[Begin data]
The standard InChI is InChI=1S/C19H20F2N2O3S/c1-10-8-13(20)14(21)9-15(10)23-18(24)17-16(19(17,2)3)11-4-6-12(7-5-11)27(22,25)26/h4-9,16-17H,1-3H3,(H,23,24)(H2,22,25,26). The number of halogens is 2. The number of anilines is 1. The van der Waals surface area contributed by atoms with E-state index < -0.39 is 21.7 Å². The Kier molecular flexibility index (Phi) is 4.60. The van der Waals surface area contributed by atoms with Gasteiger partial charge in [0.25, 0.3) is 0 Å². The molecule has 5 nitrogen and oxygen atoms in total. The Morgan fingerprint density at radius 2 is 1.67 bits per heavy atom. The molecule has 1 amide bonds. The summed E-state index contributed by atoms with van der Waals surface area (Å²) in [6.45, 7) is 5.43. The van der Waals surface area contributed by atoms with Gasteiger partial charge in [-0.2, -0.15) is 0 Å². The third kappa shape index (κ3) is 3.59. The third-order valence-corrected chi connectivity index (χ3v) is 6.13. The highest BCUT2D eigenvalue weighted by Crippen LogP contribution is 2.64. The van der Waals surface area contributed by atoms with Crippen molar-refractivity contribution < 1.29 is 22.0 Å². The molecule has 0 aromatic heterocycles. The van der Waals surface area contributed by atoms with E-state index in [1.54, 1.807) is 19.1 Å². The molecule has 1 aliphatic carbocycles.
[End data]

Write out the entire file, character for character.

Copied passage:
The standard InChI is InChI=1S/C19H20F2N2O3S/c1-10-8-13(20)14(21)9-15(10)23-18(24)17-16(19(17,2)3)11-4-6-12(7-5-11)27(22,25)26/h4-9,16-17H,1-3H3,(H,23,24)(H2,22,25,26). The number of halogens is 2. The number of anilines is 1. The van der Waals surface area contributed by atoms with E-state index < -0.39 is 21.7 Å². The Kier molecular flexibility index (Phi) is 4.60. The van der Waals surface area contributed by atoms with Gasteiger partial charge in [0.25, 0.3) is 0 Å². The molecule has 5 nitrogen and oxygen atoms in total. The Morgan fingerprint density at radius 2 is 1.67 bits per heavy atom. The molecule has 1 amide bonds. The summed E-state index contributed by atoms with van der Waals surface area (Å²) in [6.45, 7) is 5.43. The van der Waals surface area contributed by atoms with Gasteiger partial charge in [-0.2, -0.15) is 0 Å². The third kappa shape index (κ3) is 3.59. The third-order valence-corrected chi connectivity index (χ3v) is 6.13. The highest BCUT2D eigenvalue weighted by Crippen LogP contribution is 2.64. The van der Waals surface area contributed by atoms with Crippen molar-refractivity contribution < 1.29 is 22.0 Å². The molecule has 0 aromatic heterocycles. The van der Waals surface area contributed by atoms with E-state index in [1.54, 1.807) is 19.1 Å². The molecule has 1 aliphatic carbocycles.